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Company recognized for technology that tests for biological, chemical contamination of water
Severn Trent Services and its Eclox Water Test Kit received the UK's most prestigious award for business innovation - The Queen's Award for Enterprise. The Eclox kit uses advanced technology to test for biological or chemical contamination of water in just four minutes. Originally developed for tracking pollution sources in rivers, the kit has found new, widespread use as a safeguard against terrorism.
The Queen's Awards for Enterprise recognize and reward outstanding achievement by UK business enterprises. They are presented in three categories - International Trade, Innovation, and Sustainable Development. The award was made to Severn Trent Services in the Innovation category. Each year the awards are granted by The Queen, on the advice of the Prime Minister, who is assisted by an advisory committee that includes representatives of government, industry and commerce and the trade unions.
Weighing less than 20 lbs., the shockproof Eclox test kit works by measuring the amount of light emitted when water impurities react with specially formulated reagents. The system can quickly detect biological and chemical contaminants ranging from human waste to phenols, amines, heavy metals, cyanide, chlorine, nerve and mustard gas, pesticides, and many others. Testing results can be easily downloaded to a computer using sophisticated, user-friendly software. The information is entered automatically into a database where other test results can be added and a fully auditable record maintained for future reference.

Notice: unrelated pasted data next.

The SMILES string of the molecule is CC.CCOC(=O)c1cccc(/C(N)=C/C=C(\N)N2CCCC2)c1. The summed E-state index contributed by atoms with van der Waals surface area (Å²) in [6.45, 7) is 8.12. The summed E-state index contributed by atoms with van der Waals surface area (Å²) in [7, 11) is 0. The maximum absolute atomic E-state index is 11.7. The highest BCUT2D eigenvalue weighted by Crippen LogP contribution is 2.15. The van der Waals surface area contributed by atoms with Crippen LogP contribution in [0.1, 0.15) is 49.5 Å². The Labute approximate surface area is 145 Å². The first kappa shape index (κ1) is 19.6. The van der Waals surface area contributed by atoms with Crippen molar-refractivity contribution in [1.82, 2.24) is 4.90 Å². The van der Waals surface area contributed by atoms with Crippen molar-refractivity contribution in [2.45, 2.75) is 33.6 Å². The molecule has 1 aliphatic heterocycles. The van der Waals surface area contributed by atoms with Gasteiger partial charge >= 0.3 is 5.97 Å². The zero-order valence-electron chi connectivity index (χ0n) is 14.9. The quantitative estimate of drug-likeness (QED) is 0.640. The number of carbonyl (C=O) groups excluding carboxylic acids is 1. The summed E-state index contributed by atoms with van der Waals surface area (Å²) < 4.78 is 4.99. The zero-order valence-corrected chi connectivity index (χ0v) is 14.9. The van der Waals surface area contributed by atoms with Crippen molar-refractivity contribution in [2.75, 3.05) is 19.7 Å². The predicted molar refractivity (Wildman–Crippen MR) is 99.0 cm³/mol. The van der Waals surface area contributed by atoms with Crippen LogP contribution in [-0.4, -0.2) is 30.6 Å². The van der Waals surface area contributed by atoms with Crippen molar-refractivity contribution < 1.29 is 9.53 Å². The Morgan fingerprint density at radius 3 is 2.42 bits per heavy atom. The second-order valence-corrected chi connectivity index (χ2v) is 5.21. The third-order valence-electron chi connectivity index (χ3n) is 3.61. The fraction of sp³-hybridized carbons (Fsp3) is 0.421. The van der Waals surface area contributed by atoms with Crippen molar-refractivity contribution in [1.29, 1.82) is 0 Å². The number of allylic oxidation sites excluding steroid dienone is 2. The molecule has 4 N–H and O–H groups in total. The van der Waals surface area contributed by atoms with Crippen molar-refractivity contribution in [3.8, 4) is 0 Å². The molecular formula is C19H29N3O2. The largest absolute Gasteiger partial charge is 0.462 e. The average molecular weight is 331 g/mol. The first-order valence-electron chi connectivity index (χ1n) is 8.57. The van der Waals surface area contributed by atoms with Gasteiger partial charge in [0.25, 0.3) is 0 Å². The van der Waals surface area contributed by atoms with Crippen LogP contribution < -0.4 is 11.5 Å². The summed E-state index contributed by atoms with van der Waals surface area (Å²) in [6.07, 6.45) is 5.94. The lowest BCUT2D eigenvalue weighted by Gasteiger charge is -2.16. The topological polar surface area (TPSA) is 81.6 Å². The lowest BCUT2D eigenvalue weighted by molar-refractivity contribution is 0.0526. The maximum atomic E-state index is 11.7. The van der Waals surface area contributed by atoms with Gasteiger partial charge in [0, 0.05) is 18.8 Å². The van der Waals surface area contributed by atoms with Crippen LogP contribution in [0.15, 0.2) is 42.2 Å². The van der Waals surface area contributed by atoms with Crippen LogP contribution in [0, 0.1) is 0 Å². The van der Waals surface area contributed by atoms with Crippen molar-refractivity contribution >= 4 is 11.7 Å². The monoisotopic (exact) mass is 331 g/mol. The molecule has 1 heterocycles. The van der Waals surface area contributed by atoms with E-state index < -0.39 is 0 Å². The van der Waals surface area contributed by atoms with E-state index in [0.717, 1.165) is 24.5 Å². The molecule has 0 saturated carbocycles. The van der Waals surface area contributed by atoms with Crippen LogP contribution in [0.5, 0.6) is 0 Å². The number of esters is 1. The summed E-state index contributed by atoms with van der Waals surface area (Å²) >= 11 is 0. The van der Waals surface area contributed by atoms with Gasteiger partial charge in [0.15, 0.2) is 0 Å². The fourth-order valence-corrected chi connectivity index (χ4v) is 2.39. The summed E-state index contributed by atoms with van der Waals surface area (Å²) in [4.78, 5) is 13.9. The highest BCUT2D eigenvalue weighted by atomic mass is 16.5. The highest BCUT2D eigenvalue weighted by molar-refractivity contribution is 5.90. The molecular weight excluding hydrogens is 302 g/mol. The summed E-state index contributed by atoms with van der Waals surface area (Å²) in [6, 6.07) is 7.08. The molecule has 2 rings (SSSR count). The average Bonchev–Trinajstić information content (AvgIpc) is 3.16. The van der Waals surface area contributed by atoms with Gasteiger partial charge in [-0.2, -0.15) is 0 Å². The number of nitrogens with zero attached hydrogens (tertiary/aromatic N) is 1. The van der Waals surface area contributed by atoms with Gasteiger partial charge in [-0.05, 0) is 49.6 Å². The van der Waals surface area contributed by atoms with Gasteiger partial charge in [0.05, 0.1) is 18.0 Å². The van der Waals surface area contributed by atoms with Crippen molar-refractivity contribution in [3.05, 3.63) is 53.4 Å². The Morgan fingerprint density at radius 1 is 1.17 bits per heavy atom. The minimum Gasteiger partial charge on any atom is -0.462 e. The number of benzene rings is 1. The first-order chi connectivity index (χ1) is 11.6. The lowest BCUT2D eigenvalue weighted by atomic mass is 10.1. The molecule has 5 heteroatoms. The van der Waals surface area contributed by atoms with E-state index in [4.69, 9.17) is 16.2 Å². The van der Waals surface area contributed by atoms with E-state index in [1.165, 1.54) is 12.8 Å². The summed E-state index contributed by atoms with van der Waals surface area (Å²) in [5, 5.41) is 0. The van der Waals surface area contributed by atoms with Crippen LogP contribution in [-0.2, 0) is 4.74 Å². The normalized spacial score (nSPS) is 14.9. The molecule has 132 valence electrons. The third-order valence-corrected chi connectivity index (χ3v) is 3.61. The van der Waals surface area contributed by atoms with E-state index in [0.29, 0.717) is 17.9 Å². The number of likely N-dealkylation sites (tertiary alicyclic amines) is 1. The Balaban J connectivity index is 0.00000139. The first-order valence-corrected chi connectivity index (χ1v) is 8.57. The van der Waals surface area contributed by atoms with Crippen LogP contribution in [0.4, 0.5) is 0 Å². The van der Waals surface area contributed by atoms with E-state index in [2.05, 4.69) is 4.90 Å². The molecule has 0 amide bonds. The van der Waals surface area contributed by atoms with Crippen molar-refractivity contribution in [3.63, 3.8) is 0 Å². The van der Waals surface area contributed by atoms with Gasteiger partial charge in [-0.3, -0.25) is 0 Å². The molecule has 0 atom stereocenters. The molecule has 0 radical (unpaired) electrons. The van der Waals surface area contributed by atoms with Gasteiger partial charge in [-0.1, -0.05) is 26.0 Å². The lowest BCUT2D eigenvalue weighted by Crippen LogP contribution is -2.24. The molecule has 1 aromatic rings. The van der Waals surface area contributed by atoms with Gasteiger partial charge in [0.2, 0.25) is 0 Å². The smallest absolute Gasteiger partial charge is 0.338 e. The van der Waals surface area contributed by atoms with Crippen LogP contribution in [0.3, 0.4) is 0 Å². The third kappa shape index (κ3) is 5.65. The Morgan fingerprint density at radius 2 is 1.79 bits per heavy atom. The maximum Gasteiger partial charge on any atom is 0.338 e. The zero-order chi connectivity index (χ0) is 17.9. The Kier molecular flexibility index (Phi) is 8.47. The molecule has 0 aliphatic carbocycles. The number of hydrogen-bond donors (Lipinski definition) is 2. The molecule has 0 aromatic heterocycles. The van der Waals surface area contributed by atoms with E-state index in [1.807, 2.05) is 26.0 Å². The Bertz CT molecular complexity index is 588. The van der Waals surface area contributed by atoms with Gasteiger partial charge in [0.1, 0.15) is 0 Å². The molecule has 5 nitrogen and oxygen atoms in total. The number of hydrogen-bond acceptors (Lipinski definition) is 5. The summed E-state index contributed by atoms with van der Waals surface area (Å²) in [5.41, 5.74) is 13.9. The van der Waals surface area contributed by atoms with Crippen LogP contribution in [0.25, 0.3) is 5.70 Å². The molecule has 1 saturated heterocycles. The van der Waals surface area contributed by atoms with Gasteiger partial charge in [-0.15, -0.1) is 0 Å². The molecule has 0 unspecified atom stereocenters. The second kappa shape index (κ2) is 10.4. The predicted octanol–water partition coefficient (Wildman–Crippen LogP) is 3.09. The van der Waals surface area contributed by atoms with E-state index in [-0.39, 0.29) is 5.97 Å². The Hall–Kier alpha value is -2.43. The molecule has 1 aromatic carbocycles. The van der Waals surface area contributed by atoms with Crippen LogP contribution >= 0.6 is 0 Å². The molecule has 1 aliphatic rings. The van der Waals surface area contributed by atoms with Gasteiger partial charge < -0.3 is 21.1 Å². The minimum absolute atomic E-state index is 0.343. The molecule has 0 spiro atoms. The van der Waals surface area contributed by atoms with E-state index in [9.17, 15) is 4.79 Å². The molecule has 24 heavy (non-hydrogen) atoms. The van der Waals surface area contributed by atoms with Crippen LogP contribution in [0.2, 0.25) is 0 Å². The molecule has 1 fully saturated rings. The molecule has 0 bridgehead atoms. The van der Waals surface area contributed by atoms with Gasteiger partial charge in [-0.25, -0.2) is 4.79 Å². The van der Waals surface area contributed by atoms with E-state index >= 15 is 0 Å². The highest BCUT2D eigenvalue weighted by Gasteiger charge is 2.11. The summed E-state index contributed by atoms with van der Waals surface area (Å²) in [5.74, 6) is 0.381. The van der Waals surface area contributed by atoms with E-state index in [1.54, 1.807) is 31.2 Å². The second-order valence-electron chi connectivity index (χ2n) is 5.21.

Severn Trent Services has developed a special version of the water test kit for the British Ministry of Defense and there are now more than 500 portable Eclox units in service with various military forces around the world, a number seeing active service in Afghanistan and Iraq. The Eclox system will be used to ensure the safety of participants in the 2004 Olympics being held in Athens, Greece and can be deployed to provide humanitarian relief in the case of natural disaster by rapidly checking for unpolluted sources of potable water.